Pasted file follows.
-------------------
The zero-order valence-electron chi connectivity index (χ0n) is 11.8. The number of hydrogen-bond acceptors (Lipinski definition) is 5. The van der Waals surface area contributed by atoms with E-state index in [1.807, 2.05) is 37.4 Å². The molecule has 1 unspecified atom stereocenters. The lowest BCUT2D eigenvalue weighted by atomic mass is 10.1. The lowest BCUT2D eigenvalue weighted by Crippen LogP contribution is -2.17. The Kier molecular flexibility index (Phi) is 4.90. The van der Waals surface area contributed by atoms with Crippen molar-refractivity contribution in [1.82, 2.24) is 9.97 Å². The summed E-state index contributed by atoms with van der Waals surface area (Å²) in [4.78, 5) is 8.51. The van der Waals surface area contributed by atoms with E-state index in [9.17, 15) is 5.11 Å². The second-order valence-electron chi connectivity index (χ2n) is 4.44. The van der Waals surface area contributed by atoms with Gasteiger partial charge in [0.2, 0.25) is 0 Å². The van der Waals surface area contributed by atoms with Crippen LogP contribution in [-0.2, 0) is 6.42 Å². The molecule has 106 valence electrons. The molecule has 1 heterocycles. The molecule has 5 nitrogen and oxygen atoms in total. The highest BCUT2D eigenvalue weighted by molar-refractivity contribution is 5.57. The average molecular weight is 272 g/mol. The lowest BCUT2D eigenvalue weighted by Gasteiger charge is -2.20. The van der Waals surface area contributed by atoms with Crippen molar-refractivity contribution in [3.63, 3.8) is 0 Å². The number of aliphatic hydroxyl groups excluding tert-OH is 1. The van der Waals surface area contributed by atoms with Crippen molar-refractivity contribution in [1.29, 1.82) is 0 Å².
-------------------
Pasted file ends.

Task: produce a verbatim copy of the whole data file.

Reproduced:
The zero-order valence-electron chi connectivity index (χ0n) is 11.8. The number of hydrogen-bond acceptors (Lipinski definition) is 5. The van der Waals surface area contributed by atoms with E-state index in [1.807, 2.05) is 37.4 Å². The molecule has 1 unspecified atom stereocenters. The lowest BCUT2D eigenvalue weighted by atomic mass is 10.1. The lowest BCUT2D eigenvalue weighted by Crippen LogP contribution is -2.17. The Kier molecular flexibility index (Phi) is 4.90. The van der Waals surface area contributed by atoms with Crippen molar-refractivity contribution in [1.82, 2.24) is 9.97 Å². The summed E-state index contributed by atoms with van der Waals surface area (Å²) in [4.78, 5) is 8.51. The van der Waals surface area contributed by atoms with E-state index in [9.17, 15) is 5.11 Å². The second-order valence-electron chi connectivity index (χ2n) is 4.44. The van der Waals surface area contributed by atoms with Gasteiger partial charge in [0.2, 0.25) is 0 Å². The van der Waals surface area contributed by atoms with Crippen LogP contribution in [-0.2, 0) is 6.42 Å². The molecule has 106 valence electrons. The molecule has 1 heterocycles. The molecule has 5 nitrogen and oxygen atoms in total. The highest BCUT2D eigenvalue weighted by molar-refractivity contribution is 5.57. The average molecular weight is 272 g/mol. The lowest BCUT2D eigenvalue weighted by Gasteiger charge is -2.20. The van der Waals surface area contributed by atoms with Crippen molar-refractivity contribution in [3.63, 3.8) is 0 Å². The number of aliphatic hydroxyl groups excluding tert-OH is 1. The van der Waals surface area contributed by atoms with Crippen molar-refractivity contribution in [1.29, 1.82) is 0 Å².